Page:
“Moving forward from the end of the trial to the end of the year, I’d like to see us reduce the amount of space they use on the greensward,” she said. “If the shuttles turn out that they show they are feasible then figuring out a way to continue that. … We do need to kind of all sit down and hash something out about what we will do going forward.”
The shuttles might be part of several moves toward the overall parking problem. But Sullivan also says the conservancy’s move toward new park entrances for those on bicycles and on foot reflects a new emerging reality.
“We’re already seeing a larger number of people entering the park by bike or on foot,” she said. “We encourage that. Our plan to improve those entrances is just moving us in the direction of the current trend. We’re just trying to make those entrances safer and more welcoming.”
Sullivan is encountering more Memphians on bicycles who are drawn to the park’s eastern border by the new bike gate where Sam Cooper Boulevard meets East Parkway.
“I had a conversation last week with a couple who said they’ve been to the park before but have never traveled the Old Forest Road,” she added. “They asked me how to get around. … We’ll see more of that.”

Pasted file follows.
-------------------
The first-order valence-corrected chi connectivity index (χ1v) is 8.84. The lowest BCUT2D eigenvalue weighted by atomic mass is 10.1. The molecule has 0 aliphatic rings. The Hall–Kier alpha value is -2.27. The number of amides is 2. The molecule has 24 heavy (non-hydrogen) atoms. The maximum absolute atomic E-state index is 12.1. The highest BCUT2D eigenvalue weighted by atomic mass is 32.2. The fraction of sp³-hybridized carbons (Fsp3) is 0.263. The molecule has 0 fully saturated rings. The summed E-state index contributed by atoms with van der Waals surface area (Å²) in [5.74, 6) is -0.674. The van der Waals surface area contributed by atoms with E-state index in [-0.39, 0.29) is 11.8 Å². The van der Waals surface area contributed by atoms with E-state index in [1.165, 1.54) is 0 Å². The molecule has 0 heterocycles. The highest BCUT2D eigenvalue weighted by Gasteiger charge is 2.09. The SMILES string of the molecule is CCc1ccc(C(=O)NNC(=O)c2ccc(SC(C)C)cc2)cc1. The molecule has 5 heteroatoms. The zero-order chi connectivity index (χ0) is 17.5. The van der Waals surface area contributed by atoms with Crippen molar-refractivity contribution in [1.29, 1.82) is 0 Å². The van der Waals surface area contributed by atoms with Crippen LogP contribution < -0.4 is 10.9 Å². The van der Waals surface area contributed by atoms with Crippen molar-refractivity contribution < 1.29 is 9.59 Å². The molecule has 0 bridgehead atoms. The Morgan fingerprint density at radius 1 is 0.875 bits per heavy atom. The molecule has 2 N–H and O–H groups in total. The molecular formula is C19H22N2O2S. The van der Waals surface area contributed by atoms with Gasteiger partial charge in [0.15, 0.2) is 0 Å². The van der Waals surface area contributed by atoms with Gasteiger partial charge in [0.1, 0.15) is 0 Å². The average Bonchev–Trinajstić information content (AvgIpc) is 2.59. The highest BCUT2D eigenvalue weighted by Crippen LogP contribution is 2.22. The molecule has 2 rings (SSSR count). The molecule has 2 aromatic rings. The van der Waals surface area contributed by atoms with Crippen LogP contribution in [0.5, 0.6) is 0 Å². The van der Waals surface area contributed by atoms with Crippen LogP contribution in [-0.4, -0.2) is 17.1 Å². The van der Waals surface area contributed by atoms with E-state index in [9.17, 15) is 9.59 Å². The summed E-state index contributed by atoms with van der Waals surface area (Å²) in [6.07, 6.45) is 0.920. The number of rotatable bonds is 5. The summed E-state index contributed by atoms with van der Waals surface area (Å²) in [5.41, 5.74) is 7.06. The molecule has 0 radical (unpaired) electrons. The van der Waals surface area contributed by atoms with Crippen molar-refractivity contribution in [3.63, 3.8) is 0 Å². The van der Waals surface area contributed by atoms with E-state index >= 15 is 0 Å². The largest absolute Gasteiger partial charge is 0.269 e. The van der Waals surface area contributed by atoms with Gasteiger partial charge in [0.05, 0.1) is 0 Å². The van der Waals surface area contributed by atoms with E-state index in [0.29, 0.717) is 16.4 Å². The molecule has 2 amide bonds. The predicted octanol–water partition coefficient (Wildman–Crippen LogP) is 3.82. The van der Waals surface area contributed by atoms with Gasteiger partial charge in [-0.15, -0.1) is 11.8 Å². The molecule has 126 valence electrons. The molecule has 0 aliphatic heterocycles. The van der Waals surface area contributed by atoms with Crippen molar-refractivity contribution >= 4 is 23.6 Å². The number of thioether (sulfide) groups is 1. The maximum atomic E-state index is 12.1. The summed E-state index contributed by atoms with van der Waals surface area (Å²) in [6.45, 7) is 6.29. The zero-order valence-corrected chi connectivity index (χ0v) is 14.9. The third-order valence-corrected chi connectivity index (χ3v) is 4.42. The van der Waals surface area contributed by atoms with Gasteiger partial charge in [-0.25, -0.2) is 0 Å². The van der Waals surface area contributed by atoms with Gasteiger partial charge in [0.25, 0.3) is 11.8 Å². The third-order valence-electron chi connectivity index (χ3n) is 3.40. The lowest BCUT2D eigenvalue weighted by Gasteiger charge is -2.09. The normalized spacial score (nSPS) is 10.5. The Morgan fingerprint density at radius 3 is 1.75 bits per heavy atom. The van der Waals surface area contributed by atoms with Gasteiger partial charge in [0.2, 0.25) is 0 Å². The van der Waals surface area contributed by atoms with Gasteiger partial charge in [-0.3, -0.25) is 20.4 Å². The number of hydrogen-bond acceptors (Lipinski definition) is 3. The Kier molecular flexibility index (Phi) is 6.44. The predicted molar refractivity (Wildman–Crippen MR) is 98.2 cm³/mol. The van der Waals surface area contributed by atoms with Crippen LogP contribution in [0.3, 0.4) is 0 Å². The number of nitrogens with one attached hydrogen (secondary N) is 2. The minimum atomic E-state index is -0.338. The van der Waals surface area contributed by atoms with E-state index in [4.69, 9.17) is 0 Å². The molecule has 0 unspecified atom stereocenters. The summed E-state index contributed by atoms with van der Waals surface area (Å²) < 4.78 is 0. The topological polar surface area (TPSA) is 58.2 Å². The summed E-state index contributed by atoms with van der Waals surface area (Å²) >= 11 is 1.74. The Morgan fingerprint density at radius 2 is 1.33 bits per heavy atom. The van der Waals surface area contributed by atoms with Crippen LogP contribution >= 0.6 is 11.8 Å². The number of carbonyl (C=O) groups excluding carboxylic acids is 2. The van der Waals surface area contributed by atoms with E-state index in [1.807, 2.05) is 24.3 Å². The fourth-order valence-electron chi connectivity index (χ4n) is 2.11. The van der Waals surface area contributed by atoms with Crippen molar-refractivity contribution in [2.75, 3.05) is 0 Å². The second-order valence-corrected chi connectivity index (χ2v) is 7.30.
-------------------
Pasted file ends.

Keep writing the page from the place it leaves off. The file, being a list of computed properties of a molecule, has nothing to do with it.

Next year, the conservancy begins work on the state-funded park entrance where North Cooper Street meets Poplar Avenue. And the conservancy has been quick to say that the path will work its way around any healthy trees.
“As we make improvements to the park more and more people are visiting and the zoo becomes more popular. Levitt Shell is obviously drawing more people to the park,” Sullivan added. “The improvements that are being made are attracting more people and so now we do need to prepare for that and adapt to that trend by making the park easier to access. We want to be very careful about carving out green space to make room for more cars at the expense of destroying that park-like experience.”
Note: Eric Barnes, publisher of The Daily News/The Memphis News, is a member of the board of the Overton Park Conservancy. He has not seen an advance copy of this story or other daily coverage of the park in The Daily News or participated in the editing of this story or other stories.